The other day, I took a short walk out of the gated colony in which I live, to the nearby market. As I approached the back-gate, a man passing within a few feet of me, turned his face to one side, away from me, and spat.
Let me be clear: I knew he wasn't spitting AT me; he was small-built and spare, shorter than me, wearing a workman's grimy pajamas and thin vest, dark-skinned, black-haired, moustachioed. He might have been a carpenter or day-labourer. Such a person, typically, is brought up to feel he doesn't have the right to look directly at someone like me, and so he doesn't. Yet I knew that the spitting action was in some way related to my presence on the street, because it's a gesture I've seen many times: a quick, sideways voiding of bodily waste, by men and sometimes women too, who spit as an instinctive response to feeling discomfort.
It's really not a big deal, because it happens all the time. The only difference, perhaps, on this occasion, was that I was still under the spell of New York. I had not yet zipped up my custom-designed invisi-lenses which protect me from sights I'd rather not see while out on the streets here. So I noticed the gesture more than I normally would, more than I WILL, in a few weeks from now, when it will have become so routine that I will no longer pay attention to it. It got me thinking about the way it makes me feel to know that my sheer presence can cause another human being to feel the need to void a little body fluid.
It was not because of anything particular in my personal appearance -- actually it probably had very little to do with me personally. It was a generic response to something unfamiliar or unexpected. Maybe my presence there on the back-lane, en route to the back-gate took that young labourer by surprise. Maybe my hair was a little too short or my blouse a little too bright a shade of red for his taste. Whatever it was, the sight of me triggered a response. I am sure the man would be astonished to hear that I (a) noticed his action (b) thought twice about it. Because another feature of the exchange, if I can call it that, was that it was supposed to pass unnoticed. I don't believe the labourer intended me to notice his action, and it's even possible that I'm simply over-reacting to something that had nothing to do with me. He had a need to spit, I happened to pass by at that precise moment, and so when he spat, I imagined it was on account of me.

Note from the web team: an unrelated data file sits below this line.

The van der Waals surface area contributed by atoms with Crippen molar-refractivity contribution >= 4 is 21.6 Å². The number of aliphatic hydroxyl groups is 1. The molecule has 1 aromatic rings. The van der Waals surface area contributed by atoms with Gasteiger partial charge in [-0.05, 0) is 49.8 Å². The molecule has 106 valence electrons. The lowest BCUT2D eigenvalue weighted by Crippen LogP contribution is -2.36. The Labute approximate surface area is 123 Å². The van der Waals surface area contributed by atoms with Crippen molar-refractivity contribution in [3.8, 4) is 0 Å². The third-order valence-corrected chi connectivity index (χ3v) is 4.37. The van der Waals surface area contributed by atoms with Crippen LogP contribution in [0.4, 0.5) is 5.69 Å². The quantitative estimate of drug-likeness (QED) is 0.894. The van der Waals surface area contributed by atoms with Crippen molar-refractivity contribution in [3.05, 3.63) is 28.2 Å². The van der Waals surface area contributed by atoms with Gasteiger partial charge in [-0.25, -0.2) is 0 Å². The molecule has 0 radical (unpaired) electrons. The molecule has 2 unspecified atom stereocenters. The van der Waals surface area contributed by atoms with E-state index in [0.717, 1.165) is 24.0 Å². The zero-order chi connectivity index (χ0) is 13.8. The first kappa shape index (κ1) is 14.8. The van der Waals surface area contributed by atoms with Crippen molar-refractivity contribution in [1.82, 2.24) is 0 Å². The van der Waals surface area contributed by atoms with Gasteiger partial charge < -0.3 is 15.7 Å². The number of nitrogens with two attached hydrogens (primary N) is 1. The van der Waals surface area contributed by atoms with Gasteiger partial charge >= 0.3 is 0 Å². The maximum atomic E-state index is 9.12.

Except that it happens routinely. At any time, when I am walking around in a public place, it can happen that someone passing by me -- a cyclist, an autorickshaw driver -- turns his head to one side and spits.
Most of the time, it's true, I screen it out of my mind. I'm sure that's a much more practical response. But this morning -- like I said, I wasn't wearing my mental shields -- I noticed and reacted (privately) to the incident. I mean: whether or not the gesture is aimed AT me, surely it has to remind me that I am not a valid or acceptable feature of the environment in which I live? Surely it is a hostile act?
The moment the exchange occurred, I became conscious of a number of things: that I was bigger than the man; that I occupied the middle of the lane; that I walked with the confidence of someone who felt it was my right to be in the middle of the lane, while he sidled along the margins; that very likely, in his view and in his society, women ought to walk with their heads modestly covered and perhaps their faces averted from men; that women over a certain age should not go around in bright red clothes; that women who don't wear clear and positive marks identifying their marital status (as I do not) are to be considered suspicious, and very likely of shady character; yet on the other hand, my gait and confident presence suggested that I could only be a resident of the colony, and therefore a member of that class to which this labourer would feel himself bound to show respect; that I live in a city where the overwhelming majority of my fellow citizens do not recognize me as being a member of their tribe, but an outsider in some fundamental way. An outsider to their idea of a decent and normal world.
It is very disorienting to return to what is supposed to be 'my country' and yet feel so utterly distanced from the people around me. Or -- to immediately amend that statement -- it ISN'T really disorienting at all: it is the norm of my experience and I usually don't notice it, or pay attention to this sensation, because it would take too much energy to keep on and on noticing it, and the only reason (I think) I reacted on this occasion is that I had just returned from being a foreigner in another city, where, by contrast, I felt entirely comfortable. No-one paid the least attention to me: I was neither more nor less visible than anyone else on the streets. What a privilege it was, to be invisible!
-- uh-oh -- the power's gone! Gotta post and exit --